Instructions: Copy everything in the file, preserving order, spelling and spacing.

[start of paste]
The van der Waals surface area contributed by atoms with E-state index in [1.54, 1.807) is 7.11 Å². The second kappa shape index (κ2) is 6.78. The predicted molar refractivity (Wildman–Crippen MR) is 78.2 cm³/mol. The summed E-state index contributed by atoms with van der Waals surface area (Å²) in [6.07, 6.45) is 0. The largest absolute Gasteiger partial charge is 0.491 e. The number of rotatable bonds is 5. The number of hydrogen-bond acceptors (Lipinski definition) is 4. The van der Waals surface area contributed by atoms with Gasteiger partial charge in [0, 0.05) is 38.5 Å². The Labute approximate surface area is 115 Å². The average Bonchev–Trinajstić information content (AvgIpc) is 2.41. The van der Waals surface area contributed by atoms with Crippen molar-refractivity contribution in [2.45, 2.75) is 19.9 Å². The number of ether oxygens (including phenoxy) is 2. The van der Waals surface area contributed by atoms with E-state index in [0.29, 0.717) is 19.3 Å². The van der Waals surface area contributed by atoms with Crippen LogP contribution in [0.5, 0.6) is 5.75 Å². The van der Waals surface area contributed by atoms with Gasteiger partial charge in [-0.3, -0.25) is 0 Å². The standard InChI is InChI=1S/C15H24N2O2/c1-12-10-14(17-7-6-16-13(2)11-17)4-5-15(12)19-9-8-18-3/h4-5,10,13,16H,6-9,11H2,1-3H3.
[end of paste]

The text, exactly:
The van der Waals surface area contributed by atoms with E-state index in [1.54, 1.807) is 7.11 Å². The second kappa shape index (κ2) is 6.78. The predicted molar refractivity (Wildman–Crippen MR) is 78.2 cm³/mol. The summed E-state index contributed by atoms with van der Waals surface area (Å²) in [6.07, 6.45) is 0. The largest absolute Gasteiger partial charge is 0.491 e. The number of rotatable bonds is 5. The number of hydrogen-bond acceptors (Lipinski definition) is 4. The van der Waals surface area contributed by atoms with Gasteiger partial charge in [0, 0.05) is 38.5 Å². The Labute approximate surface area is 115 Å². The average Bonchev–Trinajstić information content (AvgIpc) is 2.41. The van der Waals surface area contributed by atoms with Crippen molar-refractivity contribution in [2.45, 2.75) is 19.9 Å². The number of ether oxygens (including phenoxy) is 2. The van der Waals surface area contributed by atoms with E-state index in [0.29, 0.717) is 19.3 Å². The van der Waals surface area contributed by atoms with Crippen LogP contribution in [0.5, 0.6) is 5.75 Å². The van der Waals surface area contributed by atoms with Gasteiger partial charge in [-0.3, -0.25) is 0 Å². The standard InChI is InChI=1S/C15H24N2O2/c1-12-10-14(17-7-6-16-13(2)11-17)4-5-15(12)19-9-8-18-3/h4-5,10,13,16H,6-9,11H2,1-3H3.